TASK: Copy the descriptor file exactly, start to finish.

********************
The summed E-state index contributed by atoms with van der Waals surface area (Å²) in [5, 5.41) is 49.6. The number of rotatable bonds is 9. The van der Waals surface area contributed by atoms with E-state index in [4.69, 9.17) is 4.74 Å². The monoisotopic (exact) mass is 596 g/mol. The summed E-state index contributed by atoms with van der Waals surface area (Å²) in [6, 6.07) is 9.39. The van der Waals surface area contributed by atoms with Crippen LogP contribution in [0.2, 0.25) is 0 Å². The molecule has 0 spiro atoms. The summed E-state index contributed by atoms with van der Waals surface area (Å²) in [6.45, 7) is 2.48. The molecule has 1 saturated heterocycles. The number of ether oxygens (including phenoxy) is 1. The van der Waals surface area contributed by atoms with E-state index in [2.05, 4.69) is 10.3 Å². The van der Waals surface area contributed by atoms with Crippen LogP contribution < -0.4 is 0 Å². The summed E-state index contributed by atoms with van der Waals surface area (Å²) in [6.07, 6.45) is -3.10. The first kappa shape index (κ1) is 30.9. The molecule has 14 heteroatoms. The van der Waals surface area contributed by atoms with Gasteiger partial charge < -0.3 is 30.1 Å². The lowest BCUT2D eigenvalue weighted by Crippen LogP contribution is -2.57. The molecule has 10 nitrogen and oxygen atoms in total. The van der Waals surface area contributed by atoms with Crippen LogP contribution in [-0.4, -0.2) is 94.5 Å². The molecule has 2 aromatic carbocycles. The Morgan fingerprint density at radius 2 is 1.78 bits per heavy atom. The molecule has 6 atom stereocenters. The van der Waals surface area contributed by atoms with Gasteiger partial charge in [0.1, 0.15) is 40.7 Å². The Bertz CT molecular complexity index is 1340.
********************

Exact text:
The summed E-state index contributed by atoms with van der Waals surface area (Å²) in [5, 5.41) is 49.6. The number of rotatable bonds is 9. The van der Waals surface area contributed by atoms with E-state index in [4.69, 9.17) is 4.74 Å². The monoisotopic (exact) mass is 596 g/mol. The summed E-state index contributed by atoms with van der Waals surface area (Å²) in [6, 6.07) is 9.39. The van der Waals surface area contributed by atoms with Crippen LogP contribution in [0.2, 0.25) is 0 Å². The molecule has 0 spiro atoms. The summed E-state index contributed by atoms with van der Waals surface area (Å²) in [6.45, 7) is 2.48. The molecule has 1 saturated heterocycles. The number of ether oxygens (including phenoxy) is 1. The van der Waals surface area contributed by atoms with E-state index in [2.05, 4.69) is 10.3 Å². The van der Waals surface area contributed by atoms with Crippen LogP contribution < -0.4 is 0 Å². The summed E-state index contributed by atoms with van der Waals surface area (Å²) in [6.07, 6.45) is -3.10. The first kappa shape index (κ1) is 30.9. The molecule has 14 heteroatoms. The van der Waals surface area contributed by atoms with Gasteiger partial charge < -0.3 is 30.1 Å². The lowest BCUT2D eigenvalue weighted by Crippen LogP contribution is -2.57. The molecule has 10 nitrogen and oxygen atoms in total. The van der Waals surface area contributed by atoms with Crippen LogP contribution in [-0.4, -0.2) is 94.5 Å². The molecule has 2 aromatic carbocycles. The Morgan fingerprint density at radius 2 is 1.78 bits per heavy atom. The molecule has 6 atom stereocenters. The van der Waals surface area contributed by atoms with Gasteiger partial charge in [0.1, 0.15) is 40.7 Å². The Bertz CT molecular complexity index is 1340.